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The Architectural Split Level Design

The split level was conceived for the sloping or hilly lot. It takes advantage of what might otherwise prove to be a troublesome difference in elevation and uses it to advantage. As a general rule, a split level should not be built on a flat lot. Mounding up soil in front of the high section to give the appearance of a hill usually yields poor results.

The split level makes efficient use of space. The general arrangement of the split level separates sleeping, living, and recreation on different levels. Little or no hall space is required in a split level house due to its basic design, a positive factor fro consideration.

At the lowest level, there is a normal basement which houses the heating and cooling equipment, storage, and sometimes a shop or washroom. This area is the usual depth of a basement. In some instances the foundation may not be desired and a crawl space provided for maintenance and ventilation. The foundation ordinarily equals about 40 to 60 percent of the space occupied by the house. This is usually enough for efficient use without wasted space.

The next level up from the basement, the intermediate level, generally houses the garage and recreation area. This area is ground level and then lends itself to these functions. Patios and terraces may be attached to the recreation area which further benefits its use. The intermediate level may also have a large foyer, mud room, or family room.

Slightly higher than the intermediate level is the living level. Typically this area is located at grade also: the sloping grade makes this arrangement possible. The kitchen, dining room, living room and full or half bath are normally located on the living level. The foyer, mud room, and washroom may also be located at this level depending on the layout or preference. Again the use of patios and terraces adds to the usefulness and amplifies the attractiveness of the split level.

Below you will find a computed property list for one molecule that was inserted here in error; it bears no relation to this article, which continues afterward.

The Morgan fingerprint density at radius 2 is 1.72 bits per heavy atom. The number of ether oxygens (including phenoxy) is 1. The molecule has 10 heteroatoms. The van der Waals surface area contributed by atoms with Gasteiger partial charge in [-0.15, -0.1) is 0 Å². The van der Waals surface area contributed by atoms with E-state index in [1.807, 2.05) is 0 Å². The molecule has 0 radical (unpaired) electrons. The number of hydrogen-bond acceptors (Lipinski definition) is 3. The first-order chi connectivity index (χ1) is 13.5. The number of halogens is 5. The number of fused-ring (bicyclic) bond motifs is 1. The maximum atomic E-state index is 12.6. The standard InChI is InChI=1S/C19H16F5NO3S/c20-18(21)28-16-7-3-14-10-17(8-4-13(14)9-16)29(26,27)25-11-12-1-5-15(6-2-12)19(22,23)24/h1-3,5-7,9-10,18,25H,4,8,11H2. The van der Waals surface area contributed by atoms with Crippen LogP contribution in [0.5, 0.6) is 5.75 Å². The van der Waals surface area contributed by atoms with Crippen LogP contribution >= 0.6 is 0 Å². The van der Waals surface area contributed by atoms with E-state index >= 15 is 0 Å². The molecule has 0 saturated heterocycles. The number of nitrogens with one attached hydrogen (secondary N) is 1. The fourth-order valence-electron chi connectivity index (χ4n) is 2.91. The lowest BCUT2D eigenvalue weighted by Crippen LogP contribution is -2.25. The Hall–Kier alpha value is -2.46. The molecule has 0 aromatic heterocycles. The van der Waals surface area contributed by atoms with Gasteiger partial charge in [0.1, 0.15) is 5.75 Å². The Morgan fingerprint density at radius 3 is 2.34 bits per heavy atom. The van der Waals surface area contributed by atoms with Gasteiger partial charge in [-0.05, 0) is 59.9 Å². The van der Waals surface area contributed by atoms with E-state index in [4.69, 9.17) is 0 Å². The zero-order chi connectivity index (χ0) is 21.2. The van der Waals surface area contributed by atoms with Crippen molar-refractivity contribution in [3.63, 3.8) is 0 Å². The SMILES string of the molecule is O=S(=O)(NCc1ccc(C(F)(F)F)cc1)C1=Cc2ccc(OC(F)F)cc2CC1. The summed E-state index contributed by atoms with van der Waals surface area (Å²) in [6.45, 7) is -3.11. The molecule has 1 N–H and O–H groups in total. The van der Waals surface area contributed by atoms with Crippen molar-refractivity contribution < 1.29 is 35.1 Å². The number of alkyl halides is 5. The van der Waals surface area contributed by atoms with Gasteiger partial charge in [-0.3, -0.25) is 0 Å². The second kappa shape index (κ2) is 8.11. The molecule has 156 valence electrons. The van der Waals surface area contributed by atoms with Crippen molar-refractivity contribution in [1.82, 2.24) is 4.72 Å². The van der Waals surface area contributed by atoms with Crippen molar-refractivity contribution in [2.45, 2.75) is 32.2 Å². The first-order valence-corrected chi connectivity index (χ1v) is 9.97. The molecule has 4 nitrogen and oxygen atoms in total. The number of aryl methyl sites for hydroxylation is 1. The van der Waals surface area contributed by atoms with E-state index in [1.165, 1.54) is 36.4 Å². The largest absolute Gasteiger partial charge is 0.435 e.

At the highest elevation in the house is the sleeping area and bath. The half level difference between the living and sleeping levels affords greater privacy and quietness. Split level houses do have some negative aspects. They are generally more expensive to build than the two story. In most cases, however, they are cheaper than a ranch. Heating may be a problem if not handled properly. The use of zoned heating (separate thermostats for the various areas of the house) will usually solve the heating problem.

Architectural Variations of the Split Level Design

There are basically three variations of the split level design: the side by side, the front to back, and the back to front. Lots sloping from the left or right are suited for the side by side design. This design places the living area opposite the sleeping and intermediate areas. Variation number two, the front to back split level, is suited for lots which are high in front and low in the back. This house looks like a ranch from the front and a two story from the back. The living area faces the street and the bedrooms are on the second level to the rear.

The third variation, the back to front split level, requires a lot that is low in front and high in back. The intermediate level faces the street at grade. The bedrooms are above, also facing the street. The living level is a the rear. This model looks like a two story in front and a ranch in the rear.

Traffic Circulation

A preliminary consideration in designing a functional plan is traffic circulation. Traffic circulation encompasses those areas of the house which provide a means of moving from one area or room to another. Circulation must be planned for maximum efficiency. In a planned planned arrangement the distance from the garage to the kitchen in short and direct. The foyer is centrally located and convenient to all parts of the house. All bedrooms are close to a bath. Few rooms have traffic planned through them. The family room and eating nook are exceptions. An analysis should be made of traffic circulation to determine if the plan is as functional as it could be. Frequently, a slight change in the floor plan can increase smooth flow of traffic to desirable locations.



Source by Christopher Bowling

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